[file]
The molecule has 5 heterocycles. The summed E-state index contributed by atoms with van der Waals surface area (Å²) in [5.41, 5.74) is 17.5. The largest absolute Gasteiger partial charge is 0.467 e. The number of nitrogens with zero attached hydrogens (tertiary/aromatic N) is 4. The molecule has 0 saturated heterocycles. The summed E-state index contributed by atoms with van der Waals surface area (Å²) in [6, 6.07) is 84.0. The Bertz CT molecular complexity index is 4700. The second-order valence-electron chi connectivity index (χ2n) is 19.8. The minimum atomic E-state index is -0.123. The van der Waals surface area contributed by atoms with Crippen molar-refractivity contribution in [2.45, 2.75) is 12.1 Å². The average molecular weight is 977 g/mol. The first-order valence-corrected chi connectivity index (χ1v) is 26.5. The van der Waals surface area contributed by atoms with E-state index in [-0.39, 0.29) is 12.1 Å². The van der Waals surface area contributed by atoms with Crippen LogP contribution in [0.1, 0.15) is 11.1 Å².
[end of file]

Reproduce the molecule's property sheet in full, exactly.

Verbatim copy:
The molecule has 5 heterocycles. The summed E-state index contributed by atoms with van der Waals surface area (Å²) in [5.41, 5.74) is 17.5. The largest absolute Gasteiger partial charge is 0.467 e. The number of nitrogens with zero attached hydrogens (tertiary/aromatic N) is 4. The molecule has 0 saturated heterocycles. The summed E-state index contributed by atoms with van der Waals surface area (Å²) in [6, 6.07) is 84.0. The Bertz CT molecular complexity index is 4700. The second-order valence-electron chi connectivity index (χ2n) is 19.8. The minimum atomic E-state index is -0.123. The van der Waals surface area contributed by atoms with Crippen molar-refractivity contribution in [2.45, 2.75) is 12.1 Å². The average molecular weight is 977 g/mol. The first-order valence-corrected chi connectivity index (χ1v) is 26.5. The van der Waals surface area contributed by atoms with E-state index in [-0.39, 0.29) is 12.1 Å². The van der Waals surface area contributed by atoms with Crippen LogP contribution in [0.1, 0.15) is 11.1 Å².